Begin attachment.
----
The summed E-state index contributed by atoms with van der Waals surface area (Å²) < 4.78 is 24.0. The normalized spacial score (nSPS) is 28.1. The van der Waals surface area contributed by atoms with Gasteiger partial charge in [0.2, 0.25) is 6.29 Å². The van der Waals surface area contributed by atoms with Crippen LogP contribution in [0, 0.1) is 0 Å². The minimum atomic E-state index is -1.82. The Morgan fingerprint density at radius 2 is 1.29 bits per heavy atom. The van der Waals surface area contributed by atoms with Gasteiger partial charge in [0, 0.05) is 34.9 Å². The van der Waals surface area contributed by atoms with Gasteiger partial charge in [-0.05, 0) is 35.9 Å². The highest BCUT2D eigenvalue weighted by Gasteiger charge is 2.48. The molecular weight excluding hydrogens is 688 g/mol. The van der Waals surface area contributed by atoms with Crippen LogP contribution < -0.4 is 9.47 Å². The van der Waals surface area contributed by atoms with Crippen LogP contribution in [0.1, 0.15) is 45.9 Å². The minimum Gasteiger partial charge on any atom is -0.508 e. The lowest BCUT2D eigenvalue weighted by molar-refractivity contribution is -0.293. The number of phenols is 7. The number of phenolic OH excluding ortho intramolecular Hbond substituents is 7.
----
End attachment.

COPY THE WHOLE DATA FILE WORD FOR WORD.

The summed E-state index contributed by atoms with van der Waals surface area (Å²) < 4.78 is 24.0. The normalized spacial score (nSPS) is 28.1. The van der Waals surface area contributed by atoms with Gasteiger partial charge in [0.2, 0.25) is 6.29 Å². The van der Waals surface area contributed by atoms with Crippen LogP contribution in [0, 0.1) is 0 Å². The minimum atomic E-state index is -1.82. The Morgan fingerprint density at radius 2 is 1.29 bits per heavy atom. The van der Waals surface area contributed by atoms with Gasteiger partial charge in [0, 0.05) is 34.9 Å². The van der Waals surface area contributed by atoms with Gasteiger partial charge in [-0.05, 0) is 35.9 Å². The highest BCUT2D eigenvalue weighted by Gasteiger charge is 2.48. The molecular weight excluding hydrogens is 688 g/mol. The van der Waals surface area contributed by atoms with Crippen LogP contribution < -0.4 is 9.47 Å². The van der Waals surface area contributed by atoms with Crippen LogP contribution in [0.1, 0.15) is 45.9 Å². The minimum Gasteiger partial charge on any atom is -0.508 e. The lowest BCUT2D eigenvalue weighted by molar-refractivity contribution is -0.293. The number of phenols is 7. The number of phenolic OH excluding ortho intramolecular Hbond substituents is 7.